I decided several years ago not to continue leading “challenge” school trips abroad, usually groups of around 20 young people, because I felt groups of this size created an adverse impact on people in the more remote areas where resources are tight. I also saw too much “let’s photograph the ‘exotic’ people” to feel comfortable being a part of that business. If I’m not doing something of real benefit, I begin to question why I’m there; it’s no longer enough for me just to see a beautiful view.
First, do no harm.
It’s an oath sworn by physicians and a pledge that every traveler should make as well. As guests in the places we visit the very least we can do is respect our hosts by not hurting their country or their people.
Unfortunately such pledges are easier made than kept. That’s especially true in areas of the world that lack strong regulations protecting vulnerable populations. It’s not uncommon to see plenty of exploitive activities marketed to tourists. And sometimes those activities are even cleverly disguised to prey on our very desire to do good.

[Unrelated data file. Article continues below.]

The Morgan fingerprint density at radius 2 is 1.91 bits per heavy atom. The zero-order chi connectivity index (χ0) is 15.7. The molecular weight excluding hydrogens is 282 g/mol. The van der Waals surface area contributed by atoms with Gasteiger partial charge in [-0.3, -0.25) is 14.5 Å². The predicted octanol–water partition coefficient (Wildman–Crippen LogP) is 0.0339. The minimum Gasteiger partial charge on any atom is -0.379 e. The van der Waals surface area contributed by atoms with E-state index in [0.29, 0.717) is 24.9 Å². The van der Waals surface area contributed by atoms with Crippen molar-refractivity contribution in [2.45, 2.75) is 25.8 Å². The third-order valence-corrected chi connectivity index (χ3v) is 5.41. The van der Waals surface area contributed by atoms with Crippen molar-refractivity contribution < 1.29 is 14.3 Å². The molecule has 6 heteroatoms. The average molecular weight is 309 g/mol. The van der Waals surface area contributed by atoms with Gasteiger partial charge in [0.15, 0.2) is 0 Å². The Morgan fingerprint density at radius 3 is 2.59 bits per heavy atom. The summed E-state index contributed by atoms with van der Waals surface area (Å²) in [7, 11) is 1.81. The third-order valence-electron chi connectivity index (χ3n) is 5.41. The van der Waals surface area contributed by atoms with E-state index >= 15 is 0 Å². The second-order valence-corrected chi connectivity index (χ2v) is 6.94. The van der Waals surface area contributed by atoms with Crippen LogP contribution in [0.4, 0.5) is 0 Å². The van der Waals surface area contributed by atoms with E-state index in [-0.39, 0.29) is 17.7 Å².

Visiting and volunteering in a children’s orphanage in Cambodia, for example, sounds like a good way of directing your travel dollars to a worthwhile cause. That is until you learn about the fake orphanages that separate children from their parents for the sole purpose of separating…
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